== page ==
Dublin City Infrastructure Summit

The Dublin City Infrastructure Summit took place in the Council Chambers of Dublin City Hall on Tuesday 23rd May. The policy summit highlighted the challenges facing the planning and delivery of infrastructure projects for Dublin City. The environment was one of collaboration, with key policy makers in attendance from Local and National Government, key industry stakeholders and representatives of the business community.  The Summit was chaired by Cllr. Paul McAuliffe, Chair of the Economic Development, Enterprise & International Relations Strategic Policy Committee.

The Summit focused on 4 core themes; cataloguing the challenges, competitiveness and housing supply, Investment in movement and delivering infrastructure.


  • Reinforcing Infrastructure is the key to ensuring that Dublin City remains competitive and resilient to external shocks such as BREXIT.
  • Dublin is the national economic engine and supports regional and rural development, as such investment in City’s Infrastructure must be maintained
  • Greater collaboration between local authorities and public bodies is required, particularly in the delivery and planning of Infrastructure.
  • Housing, both in terms of affordability and accessibility, are again highlighted as significant challenges facing the City.
  • A register for vacancy rates would be beneficial and assist in improving building density, with simultaneous investment in transport.
  • Building costs in Ireland are higher than other European countries. The underlying reasons need to be identified.
  • A cultural change is required as we encourage families to adapt to apartment living and make greater use of public transport.
  • Retaining talent, when citizens have to commute long distance, is a significant challenge for SME and FDI.
  • Transport infrastructure is a pressing need and while plans are in progress for the Metro North and dart expansion, delivery of these projects may take a decade.
  • Technology could provide increased data on which to improve our evidence base in decision making. Harnessing and valuing assets in a Dublin context, gives a blueprint for cities and town across Ireland.
  • Longer term planning was called for with a focus on quality and monitoring.

It was also highlighted that significant positive progress is being made with the delivery of a number of key infrastructure projects which will enhance quality of life and business efficiency e.g. the Luas Cross City Project, Dublin waste2energy plant, the Poolbeg and Docklands Strategic Development Zones and the delivery of a number of rapid build housing units.  

Speaking at the event Professor Ronan Lyons said "In an era where FDI is chasing skilled labour, rather than natural resources; housing and infrastructure are key to Dublin's competitiveness. This is because they provide the quality of life that skilled labour expects. Dublin faces a challenge in this regard, at the moment, with rising sale and rental prices and limited availability of homes for its growing population. By putting in place the right infrastructure, and by addressing the high cost of building in the city, Dublin can maintain its position as a global hub for foreign investment."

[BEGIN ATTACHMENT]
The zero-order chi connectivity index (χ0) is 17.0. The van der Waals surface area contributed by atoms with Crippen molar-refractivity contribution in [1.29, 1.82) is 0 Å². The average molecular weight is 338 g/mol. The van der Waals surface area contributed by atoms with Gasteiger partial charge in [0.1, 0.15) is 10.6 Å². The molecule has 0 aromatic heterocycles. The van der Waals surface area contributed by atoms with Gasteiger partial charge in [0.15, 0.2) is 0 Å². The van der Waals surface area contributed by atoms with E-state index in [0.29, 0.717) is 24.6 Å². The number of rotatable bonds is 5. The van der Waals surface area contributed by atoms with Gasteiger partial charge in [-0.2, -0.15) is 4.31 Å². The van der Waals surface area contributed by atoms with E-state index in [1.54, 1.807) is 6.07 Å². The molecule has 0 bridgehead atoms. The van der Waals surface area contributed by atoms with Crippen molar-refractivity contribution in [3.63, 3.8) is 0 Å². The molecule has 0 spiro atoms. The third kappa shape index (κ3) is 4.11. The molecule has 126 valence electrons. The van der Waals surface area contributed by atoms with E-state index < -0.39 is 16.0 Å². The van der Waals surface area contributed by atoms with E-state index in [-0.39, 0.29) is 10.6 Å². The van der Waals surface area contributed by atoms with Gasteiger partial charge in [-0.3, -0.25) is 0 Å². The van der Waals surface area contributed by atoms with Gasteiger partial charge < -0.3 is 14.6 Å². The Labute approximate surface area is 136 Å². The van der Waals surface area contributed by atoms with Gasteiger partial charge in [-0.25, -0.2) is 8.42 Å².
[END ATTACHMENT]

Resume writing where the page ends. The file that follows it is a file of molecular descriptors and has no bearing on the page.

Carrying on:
Cllr Paul McAuliffe said “The delivery of Infrastructure for Dublin City is the key to being able to promote our City as a great place to live, work, visit and invest. The provision of affordable, sustainable housing and access to efficient transport are critical to ensuring that we continue to attract investment and jobs. Dublin City needs to complete nationally to access the funding required to make this happen and ensure that it remains the economic engine of the country.” 

Declan Wallace, Assistant Chief Executive for Community, Recreation and Economic Services said “There is a significant difference between taking about infrastructure and delivering on it. Dublin City Council has played a central role in the delivery of a number of key infrastructure projects, including the Strategic Development Zones in both Poolbeg and the Dublin Docklands, the delivery of the Dublin Waste2Energy plant and the LUAS Cross City programme. We will continue to collaborate and engage with all stakeholders to ensure that Dublin City continues to thrive and remains one of the top destinations for investment and job creation”.  


Further information

The Dublin Infrastructure Summit was hosted by the Economic Development Office of Dublin City Council and the Economic Development, Enterprise & International Relations Strategic Policy Committee. Key contributors included; Professors John Fitzgerald and Ronan Lyons, Department of Economics, Trinity College Dublin and Professor Deiric O’Brion CEO of NorDubCo and lecturer in Dublin City University. Other industry stake holders included Mary Rose Burke CEO, Dublin Chamber of Commerce and Senator Neale Richmond, Chairman, Seanad BREXIT Committee. Also in attendance was the Deputy Lord Mayor of Dublin and representatives from the elected members of the Council as well as a number of the executive management team. Contributions to the summit were made by a range of stakeholders including the National Transport Authority, Waterways Ireland, CODEMA, JC Decaux, NESC, the Construction federation of Ireland, Irish Water, IBEC, DKM, Connect Centre, Dublin Port and Dublin Airport.

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